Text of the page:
La Vie extérieure bears witness to the desire, the need to capture life, even the insignificant. It attests to the memory that we have of others, including strangers, and in whom Annie Ernaux searches for and recognizes herself. La Vie extérieure is also a book of assessment and indignation. The writer reacts to human distress, war, poverty, and to the arrogance of power.”—Johanne Jarry, Le Devoir (Montreal)
World Literature Today
"Annie Ernaux somehow succeeds in expressing the personal, whether it be . . . a description of her terror during a tear-gas attack in the subway, or her references to the importance of the role of writing in her own life. . . . It successfully compels the reader to reflect critically on our current era."

-E. Nicole Meyer, World Literature Today

Los Angeles Times Discoveries
"Annie Ernaux was blogging about her daily life long before the blog was invented. If anyone can raise it to an art form, she can. . . . This is a beautiful translation."

— Susan Salter Reynolds, Los Angeles Times Discoveries

ForeWord Reviews
Like a poet, Ernaux writes with dense, image-packed language; like a novelist, she seeks compelling characters to appear and disappear throughout her text.—Rachel Mennies, ForeWord Reviews

— Rachel Mennies

Los Angeles Times
Annie Ernaux was blogging about her daily life long before the blog was invented. If anyone can raise it to an art form, she can. . . . This is a beautiful translation.—Susan Salter Reynolds, Los Angeles Times Discoveries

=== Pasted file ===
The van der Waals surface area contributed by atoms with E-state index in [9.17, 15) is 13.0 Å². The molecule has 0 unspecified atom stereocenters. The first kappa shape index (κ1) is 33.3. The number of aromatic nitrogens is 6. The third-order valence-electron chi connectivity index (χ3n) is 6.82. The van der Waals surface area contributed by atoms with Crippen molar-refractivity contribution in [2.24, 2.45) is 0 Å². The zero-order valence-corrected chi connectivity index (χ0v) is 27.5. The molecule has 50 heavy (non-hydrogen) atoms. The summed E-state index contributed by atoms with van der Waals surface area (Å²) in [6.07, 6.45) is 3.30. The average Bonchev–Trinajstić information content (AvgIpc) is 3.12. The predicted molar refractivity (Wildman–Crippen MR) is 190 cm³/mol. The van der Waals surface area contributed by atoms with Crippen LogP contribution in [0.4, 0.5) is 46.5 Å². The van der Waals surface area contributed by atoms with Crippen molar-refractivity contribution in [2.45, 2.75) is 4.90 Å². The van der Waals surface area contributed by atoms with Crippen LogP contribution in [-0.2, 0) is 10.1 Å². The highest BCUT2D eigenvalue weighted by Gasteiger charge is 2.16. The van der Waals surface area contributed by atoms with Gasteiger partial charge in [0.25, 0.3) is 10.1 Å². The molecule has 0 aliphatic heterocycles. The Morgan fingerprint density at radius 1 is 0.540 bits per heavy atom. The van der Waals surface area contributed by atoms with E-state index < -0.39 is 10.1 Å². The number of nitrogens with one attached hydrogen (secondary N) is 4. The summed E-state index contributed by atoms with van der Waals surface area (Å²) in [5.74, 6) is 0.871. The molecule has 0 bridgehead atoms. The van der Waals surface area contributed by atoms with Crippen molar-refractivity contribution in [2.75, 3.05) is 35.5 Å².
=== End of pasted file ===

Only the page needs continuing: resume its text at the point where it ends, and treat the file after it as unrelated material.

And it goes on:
— Susan Salter Reynolds

New York Times Book Review
Beautiful and powerful.—Alison McCulloch, New York Times Book Review

— Alison McCulloch

Los Angeles Times - Susan Salter Reynolds

"Annie Ernaux was blogging about her daily life long before the blog was invented. If anyone can raise it to an art form, she can. . . . This is a beautiful translation."—Susan Salter Reynolds, Los Angeles Times Discoveries
New York Times Book Review - Alison McCulloch

"Beautiful and powerful."—Alison McCulloch, New York Times Book Review
ForeWord Reviews - Rachel Mennies

"Like a poet, Ernaux writes with dense, image-packed language; like a novelist, she seeks compelling characters to appear and disappear throughout her text."—Rachel Mennies, ForeWord Reviews
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Product Details

  • ISBN-13: 9780803228153
  • Publisher: UNP - Bison Books
  • Publication date: 3/1/2010
  • Series: French Voices Series
  • Pages: 106
  • Sales rank: 989,531
  • Product dimensions: 4.90 (w) x 7.90 (h) x 0.40 (d)

Meet the Author


Annie Ernaux was born in 1940 in Lillebonne, France. Her autobiographical narrative, La Place,won the Prix Renaudot, and her books, A Woman’s Story and A Man’s Place, were named New York Times Notable Books of the Year. Ernaux’s most recent novel, Les Années, is widely considered one of her greatest works. Jonathan Kaplansky has translated numerous works, including Hélène Dorion's novel Days of Sand and Hélène Rioux's novel Wednesday Night at the End of the World. Brian Evenson is a professor and director of the Literary Arts Program at Brown University. He is the author of Altmann’s Tongue (available in a Bison Books edition) and, most recently, Last Days and Fugue State.